Of the 20-odd professionals currently on the Congress' shortlist for Team Rahul, a few have already prepared strategy papers. For instance, IIM-Lucknow graduate Ranjan Kumar, whose sister fought the recent general elections on a Congress ticket, has drafted a paper outlining the party's prospects in UP, and the strategies necessary for party-building and improving the seat tally. Kumar, who began his political flirtation with the Samajwadi Party in Lucknow, soon switched over to the Congress because "regional parties don't understand the language of professionals. They go by their own instincts". He felt his understanding of caste intricacies and professional experience—he spent two years teaching business finance at Monash University, Australia, and has been a banker—would be put to much better use in the Congress.
Similarly, Rajeev Gowda, who holds a PhD in public policy from Wharton and has been teaching the subject for several years, now wants to "practice what I have been preaching". Gowda too is from a political family in Karnataka, and was contacted by senior national leaders last year to "professionalise the party". Since then, he has developed a blueprint to create an executive education and training institute for Congress workers, "to create a more vibrant, active and thinking party culture".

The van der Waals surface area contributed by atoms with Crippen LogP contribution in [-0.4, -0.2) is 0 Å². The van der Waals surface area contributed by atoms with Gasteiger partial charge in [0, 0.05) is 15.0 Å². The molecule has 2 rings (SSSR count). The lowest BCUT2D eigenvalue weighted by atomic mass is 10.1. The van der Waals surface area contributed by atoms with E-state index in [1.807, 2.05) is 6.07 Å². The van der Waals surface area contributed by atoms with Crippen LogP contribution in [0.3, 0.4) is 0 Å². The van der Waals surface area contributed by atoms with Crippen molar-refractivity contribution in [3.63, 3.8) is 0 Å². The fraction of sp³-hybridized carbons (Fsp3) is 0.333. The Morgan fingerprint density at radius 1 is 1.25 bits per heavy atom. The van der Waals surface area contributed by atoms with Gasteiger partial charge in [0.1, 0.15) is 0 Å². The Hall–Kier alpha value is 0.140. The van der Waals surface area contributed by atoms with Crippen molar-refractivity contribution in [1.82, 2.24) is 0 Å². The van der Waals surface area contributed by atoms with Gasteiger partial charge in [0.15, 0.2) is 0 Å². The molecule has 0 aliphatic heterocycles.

Meanwhile, Yusuf Ansari, who joined the Congress in 1998 after graduating from LSE and working with senior party functionary Salman Khursheed, has presented over 160 position papers, some of which have been sent to Rahul. Although his primary interest is in politics, Ansari believes his six years of grassroots experience—observing the December 2003 elections in Rajasthan, campaigning in UP, helping in candidate selection—puts him in a vantage position to prepare policy notes on poll management.
Yet others, on condition of anonymity, reveal that they have met and discussed various aspects of party-building with Rahul, or have been asked to present specific papers to him. One such potential future advisor—the Ivy League-educated son of one of India's best-known technocrats—admits to being "phenomenally impressed" by Rahul. Another foreign-educated son of an ex-bureaucrat on the Team Rahul shortlist has already worked with the Gandhi scion on campaign strategies for the Amethi election. Rahul's preference for facts, figures and crisp presentations and his own professional training is also something the would-be members of Team Rahul are attracted by. "It is easy to present papers to him in a professional language," says one.
As the party rides the high tide of optimism and picks and chooses its pride of advisors for Team Rahul from the queue of skilled enthusiasts, one wonders how far the elite foreign degrees and work experience will go in advising Rahul on the vagaries of grassroots India, where much of the Congress' constituency—past and potential—lies.